From MIT Libraries:
An information privacy collaboration between the MIT Libraries Program on Information Science and the Harvard Berkman Center for Internet & Society is one of six projects to receive an award of $35,000 from The Berkeley Center for Law & Technology and Microsoft, culminating in an open government data symposium focused on recent initiatives to release large datasets of government information to the public for analysis and reuse.
This project, co-led by Dr. Micah Altman, Director of Research, MIT Libraries, and Head/Scientist Program on Information Science, and Dr. Urs Gasser, Executive Director, Berkman Center for Internet & Society, Harvard University, will employ 2-3 real-world cases of government data releases to explore and illustrate a range of approaches used by governments, associated challenges and shortcomings, and potential ways in which they might be improved. The project, lasting from mid-October to June, will be presented and discussed by outside experts in the field of open government data at the 19th Annual Berkeley Center for Law & Technology and Microsoft Symposium.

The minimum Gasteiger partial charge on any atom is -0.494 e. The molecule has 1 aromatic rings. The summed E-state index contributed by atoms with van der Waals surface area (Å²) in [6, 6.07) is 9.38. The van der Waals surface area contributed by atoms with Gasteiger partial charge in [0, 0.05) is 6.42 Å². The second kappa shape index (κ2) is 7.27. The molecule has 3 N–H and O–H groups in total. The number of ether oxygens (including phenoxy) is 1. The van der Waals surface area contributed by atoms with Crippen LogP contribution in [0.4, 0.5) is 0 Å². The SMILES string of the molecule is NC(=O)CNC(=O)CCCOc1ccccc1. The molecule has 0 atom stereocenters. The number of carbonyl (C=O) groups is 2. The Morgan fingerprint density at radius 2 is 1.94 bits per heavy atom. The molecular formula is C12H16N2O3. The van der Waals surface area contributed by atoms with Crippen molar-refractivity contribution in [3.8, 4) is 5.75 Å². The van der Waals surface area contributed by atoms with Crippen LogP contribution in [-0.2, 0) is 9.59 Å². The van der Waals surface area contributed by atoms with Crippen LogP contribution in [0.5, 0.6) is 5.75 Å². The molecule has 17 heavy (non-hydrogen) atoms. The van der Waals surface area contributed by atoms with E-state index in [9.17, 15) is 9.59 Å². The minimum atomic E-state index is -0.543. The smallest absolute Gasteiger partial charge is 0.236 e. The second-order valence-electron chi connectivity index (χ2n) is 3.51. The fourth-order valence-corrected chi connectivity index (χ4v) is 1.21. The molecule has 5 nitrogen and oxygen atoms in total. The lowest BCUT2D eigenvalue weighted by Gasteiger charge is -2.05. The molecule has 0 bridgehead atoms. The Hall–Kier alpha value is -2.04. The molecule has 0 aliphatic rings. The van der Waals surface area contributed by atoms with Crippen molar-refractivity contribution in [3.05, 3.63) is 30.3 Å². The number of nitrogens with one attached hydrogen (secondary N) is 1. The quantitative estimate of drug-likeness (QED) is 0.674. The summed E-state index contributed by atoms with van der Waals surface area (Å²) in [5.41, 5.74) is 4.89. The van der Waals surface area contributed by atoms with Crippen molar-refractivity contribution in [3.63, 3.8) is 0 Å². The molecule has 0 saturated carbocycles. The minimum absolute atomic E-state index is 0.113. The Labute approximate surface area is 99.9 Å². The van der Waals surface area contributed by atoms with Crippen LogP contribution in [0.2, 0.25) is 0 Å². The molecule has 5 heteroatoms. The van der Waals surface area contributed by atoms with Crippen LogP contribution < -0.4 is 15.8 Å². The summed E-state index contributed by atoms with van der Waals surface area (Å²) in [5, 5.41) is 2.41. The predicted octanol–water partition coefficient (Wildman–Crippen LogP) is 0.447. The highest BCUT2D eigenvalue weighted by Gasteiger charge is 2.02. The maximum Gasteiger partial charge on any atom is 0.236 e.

“Much research relies on open data, and researchers are increasingly called upon to make the data they produce open. Where data has the information to reveal information about individuals, privacy has been a barrier to open data sharing. This project will help to develop approaches that enable more data to be made open for research, while protecting individual privacy,” said Dr. Altman, who will present at an invited panel at the BCLT/BTLJ Symposium.
Read the Complete Announcement
A bit more about the project from the Berkeley Law web site:
Towards a More Advanced Model for Privacy-Aware Government Data Releases
This collaboration between the Berkman Center for Internet & Society at Harvard University and the Program on Information Science at MIT Libraries will explore approaches to preserving privacy and utility in government releases of information. Using an interdisciplinary analytical framework, the team will critically examine real-world models used by governments to make data available to the public, and assess the advantages and disadvantages of alternative risk assessment or disclosure limitation methods for sharing sensitive information. The outcome will include recommendations for designing data releases that are informed by recent advances in data privacy from the fields of computation, statistics, law, and social science.